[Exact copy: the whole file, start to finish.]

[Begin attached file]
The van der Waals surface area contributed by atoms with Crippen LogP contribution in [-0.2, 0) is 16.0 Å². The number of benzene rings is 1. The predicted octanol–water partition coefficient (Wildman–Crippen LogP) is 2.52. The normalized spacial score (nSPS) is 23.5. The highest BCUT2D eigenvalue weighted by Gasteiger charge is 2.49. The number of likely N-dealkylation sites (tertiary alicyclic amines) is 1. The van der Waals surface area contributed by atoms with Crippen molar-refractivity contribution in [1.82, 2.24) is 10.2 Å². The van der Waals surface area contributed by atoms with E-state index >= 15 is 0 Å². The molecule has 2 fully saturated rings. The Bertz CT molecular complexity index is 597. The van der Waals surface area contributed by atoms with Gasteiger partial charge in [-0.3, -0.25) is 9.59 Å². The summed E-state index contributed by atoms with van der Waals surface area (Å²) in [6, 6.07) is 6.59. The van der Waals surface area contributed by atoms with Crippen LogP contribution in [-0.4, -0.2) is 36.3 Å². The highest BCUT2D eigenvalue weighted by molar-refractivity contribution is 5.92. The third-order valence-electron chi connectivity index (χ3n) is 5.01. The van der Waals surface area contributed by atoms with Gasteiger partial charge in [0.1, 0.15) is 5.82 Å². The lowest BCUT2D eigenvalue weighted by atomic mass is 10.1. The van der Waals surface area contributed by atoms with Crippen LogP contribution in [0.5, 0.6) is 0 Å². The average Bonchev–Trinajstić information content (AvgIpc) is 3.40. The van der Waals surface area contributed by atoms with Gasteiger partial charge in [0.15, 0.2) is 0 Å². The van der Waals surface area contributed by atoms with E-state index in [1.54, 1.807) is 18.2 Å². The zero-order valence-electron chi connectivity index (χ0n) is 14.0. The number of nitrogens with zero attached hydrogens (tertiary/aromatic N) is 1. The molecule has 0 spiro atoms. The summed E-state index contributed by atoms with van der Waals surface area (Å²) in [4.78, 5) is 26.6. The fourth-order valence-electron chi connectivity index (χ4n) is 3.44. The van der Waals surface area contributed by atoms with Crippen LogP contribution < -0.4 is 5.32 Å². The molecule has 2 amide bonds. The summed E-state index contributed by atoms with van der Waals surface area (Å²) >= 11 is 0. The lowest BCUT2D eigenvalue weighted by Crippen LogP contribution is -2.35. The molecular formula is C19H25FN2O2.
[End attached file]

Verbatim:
The van der Waals surface area contributed by atoms with Crippen LogP contribution in [-0.2, 0) is 16.0 Å². The number of benzene rings is 1. The predicted octanol–water partition coefficient (Wildman–Crippen LogP) is 2.52. The normalized spacial score (nSPS) is 23.5. The highest BCUT2D eigenvalue weighted by Gasteiger charge is 2.49. The number of likely N-dealkylation sites (tertiary alicyclic amines) is 1. The van der Waals surface area contributed by atoms with Crippen molar-refractivity contribution in [1.82, 2.24) is 10.2 Å². The van der Waals surface area contributed by atoms with E-state index >= 15 is 0 Å². The molecule has 2 fully saturated rings. The Bertz CT molecular complexity index is 597. The van der Waals surface area contributed by atoms with Gasteiger partial charge in [-0.3, -0.25) is 9.59 Å². The summed E-state index contributed by atoms with van der Waals surface area (Å²) in [6, 6.07) is 6.59. The van der Waals surface area contributed by atoms with Crippen LogP contribution in [-0.4, -0.2) is 36.3 Å². The highest BCUT2D eigenvalue weighted by molar-refractivity contribution is 5.92. The third-order valence-electron chi connectivity index (χ3n) is 5.01. The van der Waals surface area contributed by atoms with Gasteiger partial charge in [0.1, 0.15) is 5.82 Å². The lowest BCUT2D eigenvalue weighted by atomic mass is 10.1. The van der Waals surface area contributed by atoms with Crippen LogP contribution in [0.5, 0.6) is 0 Å². The average Bonchev–Trinajstić information content (AvgIpc) is 3.40. The van der Waals surface area contributed by atoms with Gasteiger partial charge in [0.15, 0.2) is 0 Å². The van der Waals surface area contributed by atoms with E-state index in [1.54, 1.807) is 18.2 Å². The zero-order valence-electron chi connectivity index (χ0n) is 14.0. The number of nitrogens with zero attached hydrogens (tertiary/aromatic N) is 1. The molecule has 0 spiro atoms. The summed E-state index contributed by atoms with van der Waals surface area (Å²) in [4.78, 5) is 26.6. The fourth-order valence-electron chi connectivity index (χ4n) is 3.44. The van der Waals surface area contributed by atoms with Crippen LogP contribution < -0.4 is 5.32 Å². The molecule has 2 amide bonds. The summed E-state index contributed by atoms with van der Waals surface area (Å²) >= 11 is 0. The lowest BCUT2D eigenvalue weighted by Crippen LogP contribution is -2.35. The molecular formula is C19H25FN2O2.